The results of the comparison are well illustrated in two tables, reproduced below. I won't go into the details in the differences, but encourage you to explore the tables yourself.
Table 1 - regulation of supply and demand
Table 2 - addressing socio-economic structures
Finally, as an analogy let me use two panorama shots of Lake Como. Both try to achieve the same general goal, illustrating the beauty of the lake and its surroundings. However, each shot is taking from slightly different angles and in different ligh settings. The consequence of these small differences is that the panoramas emphasize different aspects of the local landscape. In some ways I think this is similar to the many current narratives on economic transitions, different assumptions are applied and different tools emphasized in each narrative, but the stated overall goal of a more sustainable future is the same. For me the analysis by Urhammer and Røpke has the great virtue of making these assumptions and tools transparent and accessible for a general audience.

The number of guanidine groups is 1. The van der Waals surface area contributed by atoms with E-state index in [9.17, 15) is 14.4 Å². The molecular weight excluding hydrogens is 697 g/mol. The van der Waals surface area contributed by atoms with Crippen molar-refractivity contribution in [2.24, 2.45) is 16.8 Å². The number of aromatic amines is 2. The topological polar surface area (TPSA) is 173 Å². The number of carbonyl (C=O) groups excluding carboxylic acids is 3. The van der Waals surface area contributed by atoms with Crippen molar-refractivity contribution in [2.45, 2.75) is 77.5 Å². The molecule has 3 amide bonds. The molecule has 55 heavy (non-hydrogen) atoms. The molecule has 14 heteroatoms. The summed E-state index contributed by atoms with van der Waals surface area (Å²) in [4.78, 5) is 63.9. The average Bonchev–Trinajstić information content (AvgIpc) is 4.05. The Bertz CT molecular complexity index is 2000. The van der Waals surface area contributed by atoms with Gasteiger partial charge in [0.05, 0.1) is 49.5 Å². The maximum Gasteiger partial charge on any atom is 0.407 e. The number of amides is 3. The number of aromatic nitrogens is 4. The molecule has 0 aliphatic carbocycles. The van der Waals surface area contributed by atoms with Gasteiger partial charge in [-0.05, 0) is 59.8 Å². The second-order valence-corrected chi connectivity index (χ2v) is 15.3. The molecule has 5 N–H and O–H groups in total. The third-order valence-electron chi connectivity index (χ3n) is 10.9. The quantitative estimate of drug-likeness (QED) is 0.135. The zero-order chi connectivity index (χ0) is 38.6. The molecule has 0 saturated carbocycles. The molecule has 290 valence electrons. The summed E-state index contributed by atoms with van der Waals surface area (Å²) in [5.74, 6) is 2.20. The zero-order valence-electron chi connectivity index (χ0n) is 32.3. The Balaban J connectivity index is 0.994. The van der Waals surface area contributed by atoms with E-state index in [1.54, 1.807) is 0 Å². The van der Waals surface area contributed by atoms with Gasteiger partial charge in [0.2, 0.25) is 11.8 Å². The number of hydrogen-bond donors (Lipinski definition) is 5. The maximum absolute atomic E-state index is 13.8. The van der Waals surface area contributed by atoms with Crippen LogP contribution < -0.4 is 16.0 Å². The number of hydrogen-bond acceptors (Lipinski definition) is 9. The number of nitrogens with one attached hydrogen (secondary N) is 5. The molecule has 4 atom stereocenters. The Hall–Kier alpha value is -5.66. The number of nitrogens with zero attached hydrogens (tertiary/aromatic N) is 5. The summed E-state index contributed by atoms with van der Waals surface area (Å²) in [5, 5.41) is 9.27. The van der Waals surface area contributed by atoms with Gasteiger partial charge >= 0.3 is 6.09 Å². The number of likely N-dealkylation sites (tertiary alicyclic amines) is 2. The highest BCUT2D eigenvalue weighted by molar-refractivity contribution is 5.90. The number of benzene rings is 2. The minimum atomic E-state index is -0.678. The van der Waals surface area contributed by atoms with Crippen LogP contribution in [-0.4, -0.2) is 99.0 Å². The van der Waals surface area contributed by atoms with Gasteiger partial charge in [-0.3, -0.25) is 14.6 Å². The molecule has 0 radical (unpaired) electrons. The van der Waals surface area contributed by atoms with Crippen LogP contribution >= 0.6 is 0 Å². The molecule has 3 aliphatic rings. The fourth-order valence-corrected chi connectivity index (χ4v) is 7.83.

Lake Como panorama 1 - bright daylight and a bit to the right (click picture for larger version)
Lake Como panorama 2 - morning sun and a bit to the left (click picture for larger version)
Saturday May 24th, 17:30 local time - Villa Vigoni, Italy
The flight from Copenhagen to Milano was a good opportunity to refresh some of the more or less recent literatue on the conference topic. I especially found isightful Stephen Polasky and Kathleen Segerson's reflections on a pragmatic basis from which ecologists and economists can start working toghether.
Here are a couple of quotes from the paper:
Stephen Polasky & Kathleen Segerson 2009 - Annual Review of Resource Economics - Integrating Ecology and Economics in the Study of Ecosystem Services: Some Lessons Learned